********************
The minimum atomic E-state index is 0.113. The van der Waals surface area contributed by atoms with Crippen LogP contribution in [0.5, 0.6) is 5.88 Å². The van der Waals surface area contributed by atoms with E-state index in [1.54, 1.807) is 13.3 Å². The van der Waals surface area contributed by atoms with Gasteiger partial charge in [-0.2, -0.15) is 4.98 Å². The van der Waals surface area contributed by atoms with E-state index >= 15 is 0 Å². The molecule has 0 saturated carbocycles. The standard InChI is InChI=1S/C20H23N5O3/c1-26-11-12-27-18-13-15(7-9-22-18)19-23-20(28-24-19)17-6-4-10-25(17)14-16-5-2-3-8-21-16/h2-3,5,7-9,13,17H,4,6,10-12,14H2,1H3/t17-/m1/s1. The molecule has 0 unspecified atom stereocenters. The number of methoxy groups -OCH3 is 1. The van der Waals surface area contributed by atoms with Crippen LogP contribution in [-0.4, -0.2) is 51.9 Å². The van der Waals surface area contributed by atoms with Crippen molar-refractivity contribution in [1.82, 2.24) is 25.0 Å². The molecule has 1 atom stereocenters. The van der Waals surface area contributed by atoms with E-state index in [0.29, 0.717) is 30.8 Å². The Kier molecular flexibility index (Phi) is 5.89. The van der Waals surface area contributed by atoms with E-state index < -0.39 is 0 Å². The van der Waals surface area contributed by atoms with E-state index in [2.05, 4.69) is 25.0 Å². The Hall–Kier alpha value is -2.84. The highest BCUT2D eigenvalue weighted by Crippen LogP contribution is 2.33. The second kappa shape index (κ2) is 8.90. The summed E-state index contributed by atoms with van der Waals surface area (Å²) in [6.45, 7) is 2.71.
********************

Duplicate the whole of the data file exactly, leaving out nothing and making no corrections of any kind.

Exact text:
The minimum atomic E-state index is 0.113. The van der Waals surface area contributed by atoms with Crippen LogP contribution in [0.5, 0.6) is 5.88 Å². The van der Waals surface area contributed by atoms with E-state index in [1.54, 1.807) is 13.3 Å². The van der Waals surface area contributed by atoms with Gasteiger partial charge in [-0.2, -0.15) is 4.98 Å². The van der Waals surface area contributed by atoms with E-state index >= 15 is 0 Å². The molecule has 0 saturated carbocycles. The standard InChI is InChI=1S/C20H23N5O3/c1-26-11-12-27-18-13-15(7-9-22-18)19-23-20(28-24-19)17-6-4-10-25(17)14-16-5-2-3-8-21-16/h2-3,5,7-9,13,17H,4,6,10-12,14H2,1H3/t17-/m1/s1. The molecule has 0 unspecified atom stereocenters. The number of methoxy groups -OCH3 is 1. The van der Waals surface area contributed by atoms with Crippen LogP contribution in [-0.4, -0.2) is 51.9 Å². The van der Waals surface area contributed by atoms with Crippen molar-refractivity contribution in [1.82, 2.24) is 25.0 Å². The molecule has 1 atom stereocenters. The van der Waals surface area contributed by atoms with E-state index in [0.29, 0.717) is 30.8 Å². The Kier molecular flexibility index (Phi) is 5.89. The van der Waals surface area contributed by atoms with E-state index < -0.39 is 0 Å². The van der Waals surface area contributed by atoms with E-state index in [2.05, 4.69) is 25.0 Å². The Hall–Kier alpha value is -2.84. The highest BCUT2D eigenvalue weighted by Crippen LogP contribution is 2.33. The second kappa shape index (κ2) is 8.90. The summed E-state index contributed by atoms with van der Waals surface area (Å²) in [6.45, 7) is 2.71.